(US) Animal Rights and Plant Based Diets: Short-Lived Fad or Longstanding Tradition?
- [Huffington Post]
Increasing numbers of Americans are becoming aware of the violence
that our industrial food system inflicts upon humans, nonhumans, and
Contemporary bestsellers like Michael Pollan's The Omnivore's Dilemma,
Eric Schlosser's Fast Food Nation and Peter Singer's Animal Liberation
have all become foundational texts in the growing movements that are
responding critically to these pressing issues. Pollan and Schlosser
are frequently noted as visionary leaders of slow food and food
justice campaigns and Singer has been widely hailed as a "father" of
animal rights and plant-based diets.
But did these movements really start with these individuals? I believe
that it is imperative to the success of our food and ethical movements
to recognize that influential traditions have preceded us. With this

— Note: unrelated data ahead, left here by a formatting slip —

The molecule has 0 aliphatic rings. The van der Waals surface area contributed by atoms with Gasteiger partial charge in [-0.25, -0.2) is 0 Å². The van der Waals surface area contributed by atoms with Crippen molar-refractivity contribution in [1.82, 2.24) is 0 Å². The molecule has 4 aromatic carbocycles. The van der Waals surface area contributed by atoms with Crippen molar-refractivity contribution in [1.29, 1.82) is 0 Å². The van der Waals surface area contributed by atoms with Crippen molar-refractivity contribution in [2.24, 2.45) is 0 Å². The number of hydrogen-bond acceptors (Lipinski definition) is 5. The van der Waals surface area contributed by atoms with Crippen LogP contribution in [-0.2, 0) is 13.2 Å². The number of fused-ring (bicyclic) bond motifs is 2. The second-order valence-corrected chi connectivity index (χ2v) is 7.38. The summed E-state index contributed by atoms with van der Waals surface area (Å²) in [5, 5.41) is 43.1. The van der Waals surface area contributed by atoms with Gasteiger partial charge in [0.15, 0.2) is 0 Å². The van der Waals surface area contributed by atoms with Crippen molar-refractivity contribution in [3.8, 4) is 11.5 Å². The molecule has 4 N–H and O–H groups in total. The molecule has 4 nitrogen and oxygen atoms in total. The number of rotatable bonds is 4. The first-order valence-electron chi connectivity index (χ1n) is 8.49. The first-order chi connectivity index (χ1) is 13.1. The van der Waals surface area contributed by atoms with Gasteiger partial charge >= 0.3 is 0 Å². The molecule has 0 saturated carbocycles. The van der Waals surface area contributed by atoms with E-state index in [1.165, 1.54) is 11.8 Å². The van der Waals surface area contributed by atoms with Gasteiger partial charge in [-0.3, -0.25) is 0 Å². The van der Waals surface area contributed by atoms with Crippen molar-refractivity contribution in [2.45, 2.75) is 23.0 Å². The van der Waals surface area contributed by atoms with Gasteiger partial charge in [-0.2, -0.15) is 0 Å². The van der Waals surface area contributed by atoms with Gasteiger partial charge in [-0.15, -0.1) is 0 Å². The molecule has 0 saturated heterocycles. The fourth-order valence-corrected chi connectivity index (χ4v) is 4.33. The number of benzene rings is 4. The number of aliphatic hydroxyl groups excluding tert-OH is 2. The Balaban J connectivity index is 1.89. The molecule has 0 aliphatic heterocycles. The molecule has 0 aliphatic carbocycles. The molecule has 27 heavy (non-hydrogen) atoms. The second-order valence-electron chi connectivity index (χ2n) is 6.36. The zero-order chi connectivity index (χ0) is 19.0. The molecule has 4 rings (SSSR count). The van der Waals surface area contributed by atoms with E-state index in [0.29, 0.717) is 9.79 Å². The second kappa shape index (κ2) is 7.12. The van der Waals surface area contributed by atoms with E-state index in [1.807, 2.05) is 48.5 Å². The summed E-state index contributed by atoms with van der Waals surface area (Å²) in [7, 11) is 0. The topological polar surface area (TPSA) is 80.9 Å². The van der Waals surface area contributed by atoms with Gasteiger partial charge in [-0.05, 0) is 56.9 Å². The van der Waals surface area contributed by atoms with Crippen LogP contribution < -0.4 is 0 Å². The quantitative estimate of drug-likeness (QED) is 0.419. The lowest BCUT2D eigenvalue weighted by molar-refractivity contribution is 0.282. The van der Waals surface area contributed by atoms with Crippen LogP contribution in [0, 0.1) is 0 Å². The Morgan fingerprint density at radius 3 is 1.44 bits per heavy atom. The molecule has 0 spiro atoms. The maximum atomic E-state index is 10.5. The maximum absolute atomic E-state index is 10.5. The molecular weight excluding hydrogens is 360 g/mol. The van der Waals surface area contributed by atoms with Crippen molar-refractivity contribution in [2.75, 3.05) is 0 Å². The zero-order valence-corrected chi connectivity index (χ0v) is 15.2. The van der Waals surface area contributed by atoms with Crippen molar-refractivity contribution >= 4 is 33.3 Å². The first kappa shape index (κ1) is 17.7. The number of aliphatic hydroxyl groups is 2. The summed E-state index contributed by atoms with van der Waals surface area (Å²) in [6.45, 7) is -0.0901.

knowledge, we can seek historical support in the face of the many
pundits who wish to relegate important concepts like plant-based diets
to sentimentalist fads of the post-modern era.
As our species increasingly remembers its connection with the
more-than-human world, and we seek to (re)develop ethical responses to
widespread violence and suffering, Jain traditions can serve as one
source of this historical support. In particular, I believe that
Jainism can be looked to for proof of concept.
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